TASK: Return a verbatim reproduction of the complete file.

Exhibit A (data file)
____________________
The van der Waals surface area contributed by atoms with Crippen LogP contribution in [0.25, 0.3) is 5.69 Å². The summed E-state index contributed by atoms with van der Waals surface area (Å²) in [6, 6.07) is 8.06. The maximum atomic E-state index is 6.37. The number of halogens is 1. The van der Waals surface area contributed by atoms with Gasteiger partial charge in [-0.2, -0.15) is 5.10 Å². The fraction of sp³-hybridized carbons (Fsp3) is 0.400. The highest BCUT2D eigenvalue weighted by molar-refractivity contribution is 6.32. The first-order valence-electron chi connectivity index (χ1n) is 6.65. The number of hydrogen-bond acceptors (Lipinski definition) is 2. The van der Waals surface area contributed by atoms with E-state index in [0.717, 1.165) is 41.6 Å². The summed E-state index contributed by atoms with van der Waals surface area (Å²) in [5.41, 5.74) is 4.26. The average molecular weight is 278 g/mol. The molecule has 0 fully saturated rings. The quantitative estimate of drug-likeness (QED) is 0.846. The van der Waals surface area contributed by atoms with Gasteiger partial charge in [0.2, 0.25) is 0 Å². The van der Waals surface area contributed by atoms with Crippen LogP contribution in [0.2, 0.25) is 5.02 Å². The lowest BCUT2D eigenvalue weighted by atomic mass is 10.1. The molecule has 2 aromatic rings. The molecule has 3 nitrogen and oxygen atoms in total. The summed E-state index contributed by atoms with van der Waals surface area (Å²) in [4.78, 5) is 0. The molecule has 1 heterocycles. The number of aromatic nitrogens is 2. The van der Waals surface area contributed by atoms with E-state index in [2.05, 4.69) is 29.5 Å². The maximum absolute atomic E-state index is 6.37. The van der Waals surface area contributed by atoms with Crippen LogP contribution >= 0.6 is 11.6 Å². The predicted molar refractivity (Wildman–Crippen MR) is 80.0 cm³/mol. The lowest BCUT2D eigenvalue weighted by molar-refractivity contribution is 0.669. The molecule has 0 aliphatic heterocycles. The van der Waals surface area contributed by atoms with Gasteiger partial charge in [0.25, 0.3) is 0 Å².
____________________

The van der Waals surface area contributed by atoms with Crippen LogP contribution in [0.25, 0.3) is 5.69 Å². The summed E-state index contributed by atoms with van der Waals surface area (Å²) in [6, 6.07) is 8.06. The maximum atomic E-state index is 6.37. The number of halogens is 1. The van der Waals surface area contributed by atoms with Gasteiger partial charge in [-0.2, -0.15) is 5.10 Å². The fraction of sp³-hybridized carbons (Fsp3) is 0.400. The highest BCUT2D eigenvalue weighted by molar-refractivity contribution is 6.32. The first-order valence-electron chi connectivity index (χ1n) is 6.65. The number of hydrogen-bond acceptors (Lipinski definition) is 2. The van der Waals surface area contributed by atoms with E-state index in [0.717, 1.165) is 41.6 Å². The summed E-state index contributed by atoms with van der Waals surface area (Å²) in [5.41, 5.74) is 4.26. The average molecular weight is 278 g/mol. The molecule has 0 fully saturated rings. The quantitative estimate of drug-likeness (QED) is 0.846. The van der Waals surface area contributed by atoms with Gasteiger partial charge in [0.2, 0.25) is 0 Å². The van der Waals surface area contributed by atoms with Crippen LogP contribution in [0.2, 0.25) is 5.02 Å². The lowest BCUT2D eigenvalue weighted by atomic mass is 10.1. The molecule has 2 aromatic rings. The molecule has 3 nitrogen and oxygen atoms in total. The summed E-state index contributed by atoms with van der Waals surface area (Å²) in [4.78, 5) is 0. The molecule has 1 heterocycles. The number of aromatic nitrogens is 2. The van der Waals surface area contributed by atoms with E-state index in [2.05, 4.69) is 29.5 Å². The maximum absolute atomic E-state index is 6.37. The van der Waals surface area contributed by atoms with Crippen LogP contribution >= 0.6 is 11.6 Å². The predicted molar refractivity (Wildman–Crippen MR) is 80.0 cm³/mol. The lowest BCUT2D eigenvalue weighted by molar-refractivity contribution is 0.669. The molecule has 0 aliphatic heterocycles. The van der Waals surface area contributed by atoms with Gasteiger partial charge in [0.25, 0.3) is 0 Å².